A couple of the things on them: A Catalytic-converter / exhaust-particulate-filter with multiple sensors all tied to the computer - definitely not removable.

30% cooled EGR. (2002-2006 under 10% hot EGR.)

The engine oil - you must use CJ-4, more expensive and because of the additive chemistry limits on it not as good an oil as the older CI-4+ for 2002-06 requirements. (If you use CI-4+ it will poison the catalyst/epf system.)

Fuel economy - I have heard some report much lower fuel economy on 07s compared to similar 06 engines.

Me? I drive an 06 Sprinter diesel, and would not have an 07!

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LMITOUT    29
LMITOUT

Aftermarket exhausts are already becoming available to remove the factory exhaust that has the particulate filters and catalytic converters. It was only a matter of time. grin.gif

I agree though, I picked up a 2006 because I didn't care for the looks of the 2007 new gen Chevy's or GMC's and their excessive exhaust components. Obviously it'll only be a matter of time before we can't escape it, but at least I got one of the last "good ones". wink.gif

BTW, GM recently announced that by 2009-ish they are coming out with a 4.5L diesel that will fit in any GM vehicle that currently has a gasser V8....that could mean Impalas, Corvettes, the upcoming Camaro, and of course the 1/2 ton pickups where it will typically be found. 310 HP and 520 lb-ft of torque! That's how much my 2003 Duramax had in a 3/4 ton package. Should make those 1/2 tons scoot pretty good.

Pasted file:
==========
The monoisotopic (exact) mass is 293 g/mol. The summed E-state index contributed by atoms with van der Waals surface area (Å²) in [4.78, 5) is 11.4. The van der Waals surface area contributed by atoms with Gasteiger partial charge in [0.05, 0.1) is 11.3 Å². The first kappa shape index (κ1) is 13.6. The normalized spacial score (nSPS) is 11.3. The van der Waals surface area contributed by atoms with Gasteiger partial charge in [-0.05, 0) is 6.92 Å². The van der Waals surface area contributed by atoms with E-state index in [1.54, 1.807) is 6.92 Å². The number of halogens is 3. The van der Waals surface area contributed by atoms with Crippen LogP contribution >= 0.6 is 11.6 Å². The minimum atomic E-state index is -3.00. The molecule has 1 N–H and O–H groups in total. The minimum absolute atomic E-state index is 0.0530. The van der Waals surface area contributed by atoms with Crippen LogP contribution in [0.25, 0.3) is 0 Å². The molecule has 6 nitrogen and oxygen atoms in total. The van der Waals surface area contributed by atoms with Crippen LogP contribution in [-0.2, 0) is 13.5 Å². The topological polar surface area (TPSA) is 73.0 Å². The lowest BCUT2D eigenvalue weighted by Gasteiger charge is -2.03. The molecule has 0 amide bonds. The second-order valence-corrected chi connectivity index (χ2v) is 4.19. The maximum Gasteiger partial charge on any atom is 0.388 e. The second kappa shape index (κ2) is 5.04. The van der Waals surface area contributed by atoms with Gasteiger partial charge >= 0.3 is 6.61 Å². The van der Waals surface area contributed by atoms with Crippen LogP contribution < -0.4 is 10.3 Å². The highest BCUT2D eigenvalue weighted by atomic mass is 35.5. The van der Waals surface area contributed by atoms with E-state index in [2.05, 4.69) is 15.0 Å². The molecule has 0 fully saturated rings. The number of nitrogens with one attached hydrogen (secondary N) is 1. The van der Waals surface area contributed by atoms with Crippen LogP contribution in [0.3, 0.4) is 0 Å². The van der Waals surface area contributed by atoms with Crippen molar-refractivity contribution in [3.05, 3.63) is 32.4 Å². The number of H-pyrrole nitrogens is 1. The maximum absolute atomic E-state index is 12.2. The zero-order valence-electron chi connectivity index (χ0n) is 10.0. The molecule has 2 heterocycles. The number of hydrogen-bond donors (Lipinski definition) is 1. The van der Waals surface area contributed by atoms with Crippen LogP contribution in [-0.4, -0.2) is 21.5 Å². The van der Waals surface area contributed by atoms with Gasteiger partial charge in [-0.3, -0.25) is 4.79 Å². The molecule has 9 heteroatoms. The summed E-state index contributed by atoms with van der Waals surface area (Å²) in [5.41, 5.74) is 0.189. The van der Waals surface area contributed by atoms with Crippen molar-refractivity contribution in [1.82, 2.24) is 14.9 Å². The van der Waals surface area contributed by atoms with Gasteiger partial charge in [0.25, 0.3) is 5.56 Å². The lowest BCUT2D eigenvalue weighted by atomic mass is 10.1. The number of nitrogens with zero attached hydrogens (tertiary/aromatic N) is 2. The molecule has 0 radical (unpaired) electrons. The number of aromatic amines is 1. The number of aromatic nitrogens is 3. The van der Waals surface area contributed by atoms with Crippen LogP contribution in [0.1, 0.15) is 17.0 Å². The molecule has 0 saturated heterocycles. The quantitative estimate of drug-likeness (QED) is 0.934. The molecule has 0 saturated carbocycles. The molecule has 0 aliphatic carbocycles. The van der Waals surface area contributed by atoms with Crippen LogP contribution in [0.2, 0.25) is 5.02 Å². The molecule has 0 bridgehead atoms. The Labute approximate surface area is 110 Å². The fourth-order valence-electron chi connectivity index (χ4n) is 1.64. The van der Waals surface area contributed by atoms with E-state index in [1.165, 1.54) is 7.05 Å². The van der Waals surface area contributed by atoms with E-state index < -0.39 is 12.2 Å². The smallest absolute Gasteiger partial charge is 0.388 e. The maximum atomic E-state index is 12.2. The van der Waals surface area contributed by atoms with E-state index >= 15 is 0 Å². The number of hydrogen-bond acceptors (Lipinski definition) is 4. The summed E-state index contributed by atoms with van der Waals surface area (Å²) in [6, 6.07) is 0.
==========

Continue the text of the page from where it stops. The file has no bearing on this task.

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hawkeye43    2
hawkeye43

I don't think the 4.5 's are going to have that many hps or torque. There is a big diffence in a 6.6 and a 4.5. frown.giffrown.gif

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LMITOUT    29
LMITOUT

That's what the press release said. Might be in a different RPM range, but it still should be a mover.

The factory ratings don't mean much anyway since there will be aftermarket chips and programmers to take it over 400HP and 700 lb-ft of torque with ease. Gotta love diesels over gas just for that alone. I know I do. grin.gif

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chickeywing    0
chickeywing

The early half ton Z-71's seemed to have softer springs and more travel in the shocks. The suspension travel seems 'smoother'.

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iffwalleyes    0
iffwalleyes

Quote:

I got one of the last "good ones".
wink.gif

BTW, GM recently announced that by 2009-ish they are coming out with a 4.5L diesel that will fit in any GM vehicle that currently has a gasser V8....that could mean Impalas, Corvettes, the upcoming Camaro, and of course the 1/2 ton pickups where it will typically be found. 310 HP and 520 lb-ft of torque! That's how much my 2003 Duramax had in a 3/4 ton package. Should make those 1/2 tons scoot pretty good.